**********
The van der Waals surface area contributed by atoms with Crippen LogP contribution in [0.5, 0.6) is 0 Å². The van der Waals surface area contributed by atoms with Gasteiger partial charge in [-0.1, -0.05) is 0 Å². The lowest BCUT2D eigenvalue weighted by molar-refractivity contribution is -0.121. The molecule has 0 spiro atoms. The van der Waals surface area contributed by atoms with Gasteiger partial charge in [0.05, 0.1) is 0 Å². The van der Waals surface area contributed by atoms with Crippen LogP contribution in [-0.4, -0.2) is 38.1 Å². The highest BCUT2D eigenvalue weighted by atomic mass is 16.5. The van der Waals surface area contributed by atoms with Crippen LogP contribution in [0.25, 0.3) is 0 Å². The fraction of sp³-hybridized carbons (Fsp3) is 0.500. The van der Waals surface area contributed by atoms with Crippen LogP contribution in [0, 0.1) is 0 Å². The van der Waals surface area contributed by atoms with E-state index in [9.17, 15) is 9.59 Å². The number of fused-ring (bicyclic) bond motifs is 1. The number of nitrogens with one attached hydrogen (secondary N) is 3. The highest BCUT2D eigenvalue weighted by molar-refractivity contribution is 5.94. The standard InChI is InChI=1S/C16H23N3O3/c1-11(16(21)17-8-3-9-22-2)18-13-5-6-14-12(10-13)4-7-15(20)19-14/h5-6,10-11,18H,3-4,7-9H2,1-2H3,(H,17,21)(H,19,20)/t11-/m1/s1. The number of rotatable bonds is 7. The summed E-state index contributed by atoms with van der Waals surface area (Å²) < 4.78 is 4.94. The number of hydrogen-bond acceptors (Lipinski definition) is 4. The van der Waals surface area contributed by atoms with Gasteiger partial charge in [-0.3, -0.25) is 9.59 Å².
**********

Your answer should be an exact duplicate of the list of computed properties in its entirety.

The van der Waals surface area contributed by atoms with Crippen LogP contribution in [0.5, 0.6) is 0 Å². The van der Waals surface area contributed by atoms with Gasteiger partial charge in [-0.1, -0.05) is 0 Å². The lowest BCUT2D eigenvalue weighted by molar-refractivity contribution is -0.121. The molecule has 0 spiro atoms. The van der Waals surface area contributed by atoms with Gasteiger partial charge in [0.05, 0.1) is 0 Å². The van der Waals surface area contributed by atoms with Crippen LogP contribution in [-0.4, -0.2) is 38.1 Å². The highest BCUT2D eigenvalue weighted by atomic mass is 16.5. The van der Waals surface area contributed by atoms with Crippen LogP contribution in [0.25, 0.3) is 0 Å². The fraction of sp³-hybridized carbons (Fsp3) is 0.500. The van der Waals surface area contributed by atoms with Crippen LogP contribution in [0, 0.1) is 0 Å². The van der Waals surface area contributed by atoms with E-state index in [9.17, 15) is 9.59 Å². The number of fused-ring (bicyclic) bond motifs is 1. The number of nitrogens with one attached hydrogen (secondary N) is 3. The highest BCUT2D eigenvalue weighted by molar-refractivity contribution is 5.94. The standard InChI is InChI=1S/C16H23N3O3/c1-11(16(21)17-8-3-9-22-2)18-13-5-6-14-12(10-13)4-7-15(20)19-14/h5-6,10-11,18H,3-4,7-9H2,1-2H3,(H,17,21)(H,19,20)/t11-/m1/s1. The number of rotatable bonds is 7. The summed E-state index contributed by atoms with van der Waals surface area (Å²) < 4.78 is 4.94. The number of hydrogen-bond acceptors (Lipinski definition) is 4. The van der Waals surface area contributed by atoms with Gasteiger partial charge in [-0.3, -0.25) is 9.59 Å².